Project leader: Marty Chilvers
Tar spot continues to be detected in Michigan corn fields despite lower than anticipated reports of disease over the last two seasons. In 2023, initial tar spot development was limited by drought conditions experienced early in the season. As a result, the majority of tar spot reports didn’t come through until August (picture 1). As those initial disease levels were so low it hampered disease development later in the season.
There are multiple management options available to farmers to control tar spot. Optimizing management decisions for this pathogen is critical to achieve adequate control and maintain profitability. The Corn Marketing Program of Michigan (CMPM) has funded research on tar spot since 2019. For 2023, this research takes the form of fungicide efficacy and application timing trials, rapid detection of tar spot spores, corn hybrid and inbred resistance screening, and impact of plant population and fertility on disease.
Foliar fungicide trials were established with commercial hybrids in a commercial field near Decatur and at the Plant Pathology Farm in East Lansing, MI to assess fungicide efficacy and timing of application. Trials were established to optimize fungicide timing, which is being assessed by tracking disease, spore sampling and monitoring of weather conditions. These trials are ongoing and disease ratings are currently taking place through the end of the season.
To better understand the factors driving tar spot spore release, a spore trap study was established at the Decatur site and the Plant Pathology farm comparing different spore trap styles (picture 2). Spore traps were also deployed across the state with help from Chris Creguer (Pioneer) in Kingston, MI (picture 3), Missy Bauer (B&M Crop Consulting) in Coldwater, MI and Monica Jean (MSUE) in Merrill, MI.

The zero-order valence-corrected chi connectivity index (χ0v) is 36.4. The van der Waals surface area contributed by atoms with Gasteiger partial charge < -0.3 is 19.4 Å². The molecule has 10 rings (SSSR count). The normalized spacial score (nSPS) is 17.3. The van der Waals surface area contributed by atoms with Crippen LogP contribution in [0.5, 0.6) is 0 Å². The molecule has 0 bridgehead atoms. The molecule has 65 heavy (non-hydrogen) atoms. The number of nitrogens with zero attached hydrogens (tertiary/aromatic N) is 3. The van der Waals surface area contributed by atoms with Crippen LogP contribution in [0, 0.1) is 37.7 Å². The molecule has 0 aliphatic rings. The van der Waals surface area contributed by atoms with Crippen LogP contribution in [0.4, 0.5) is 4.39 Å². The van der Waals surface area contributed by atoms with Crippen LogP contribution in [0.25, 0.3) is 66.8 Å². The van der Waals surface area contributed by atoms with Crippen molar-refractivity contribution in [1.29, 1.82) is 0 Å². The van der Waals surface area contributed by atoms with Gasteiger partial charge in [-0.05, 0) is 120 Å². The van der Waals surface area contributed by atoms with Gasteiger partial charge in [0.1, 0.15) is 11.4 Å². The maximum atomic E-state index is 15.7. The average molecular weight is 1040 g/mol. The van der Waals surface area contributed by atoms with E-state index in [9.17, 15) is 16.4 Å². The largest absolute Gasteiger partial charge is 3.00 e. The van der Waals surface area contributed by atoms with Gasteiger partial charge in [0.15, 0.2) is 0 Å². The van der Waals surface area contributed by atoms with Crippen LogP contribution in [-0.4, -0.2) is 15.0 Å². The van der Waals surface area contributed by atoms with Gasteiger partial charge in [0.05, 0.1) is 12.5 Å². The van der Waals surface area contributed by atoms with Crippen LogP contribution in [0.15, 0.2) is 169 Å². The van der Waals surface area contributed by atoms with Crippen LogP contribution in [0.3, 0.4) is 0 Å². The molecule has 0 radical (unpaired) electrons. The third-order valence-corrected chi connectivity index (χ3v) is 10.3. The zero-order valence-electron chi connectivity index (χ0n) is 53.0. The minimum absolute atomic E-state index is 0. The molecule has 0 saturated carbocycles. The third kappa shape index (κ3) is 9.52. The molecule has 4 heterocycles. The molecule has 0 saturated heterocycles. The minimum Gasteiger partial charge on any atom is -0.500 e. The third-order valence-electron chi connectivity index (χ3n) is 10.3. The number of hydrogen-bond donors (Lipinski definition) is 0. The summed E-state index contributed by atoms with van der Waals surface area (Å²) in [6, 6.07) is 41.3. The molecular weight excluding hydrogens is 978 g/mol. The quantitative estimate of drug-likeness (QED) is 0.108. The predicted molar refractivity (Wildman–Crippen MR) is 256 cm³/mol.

The research team has assisted Dr. Addie Thompson’s program by planting a corn diversity panel at the Decatur location to screen for tar spot resistance. Commercial hybrids and inbreds are also being screened for resistance. In addition, the project team is continuing efforts to better understand the effect of plant population on tar spot disease. Due to observations of higher disease incidence at lower planting populations, a series of sensors were established in the field at the Plant Pathology farm to monitor environmental conditions within the canopy.
A research article from the CMPM funded work is currently going through final edits on the effects of planting and nitrogen fertility on tar spot. The citation is:
Click the following link to access the abstract https://doi.org/10.1094/PHP-12-22-0125-RS. In case you missed any MSU Extension articles about tar spot this year, click on the links below to access the content.
- Tar spot confirmed in Monroe County: Should you be concerned? Michigan Farm News Aug 3, 2023 https://www.michiganfarmnews.com/tar-spot-confirmed-in-monroe-county-should-you-be-concerned-?utm_source=Informz&utm_medium=Email&utm_campaign=Farm%20News
- Identifying corn tar spot management strategies. Morning Ag Clips. Mar 20, 2023. https://www.morningagclips.com/identifying-corn-tar-spot-management-strategies/
- What Indiana Corn Growers Can Do Now to Get Ahead of Tar Spot in 2023. Interview with Hoosier Ag Today https://hoosieragtoday.news/what-indiana-corn-growers-can-do-now-to-get-ahead-of-tar-spot-in-2023/?utm_source=Farm+World&utm_campaign=1cb59fc314-HAT_E_newletter_COPY_01&utm_medium=email&utm_term=0_195d71a424-1cb59fc314-63578555
Next steps: This research is a continuation of tar spot work from last year. Upon completion, data will be analyzed for trends and the results will be published in the CMPM annual research report, which will be released in early 2024.
Tar spot distribution map as of Sep 26, 2023, which can be found at https://corn.ipmpipe.org/tarspot/.
Comparison of five spore trap types at the MSU Plant Pathology farm.
Spore trap at a corn field in Kingston, MI.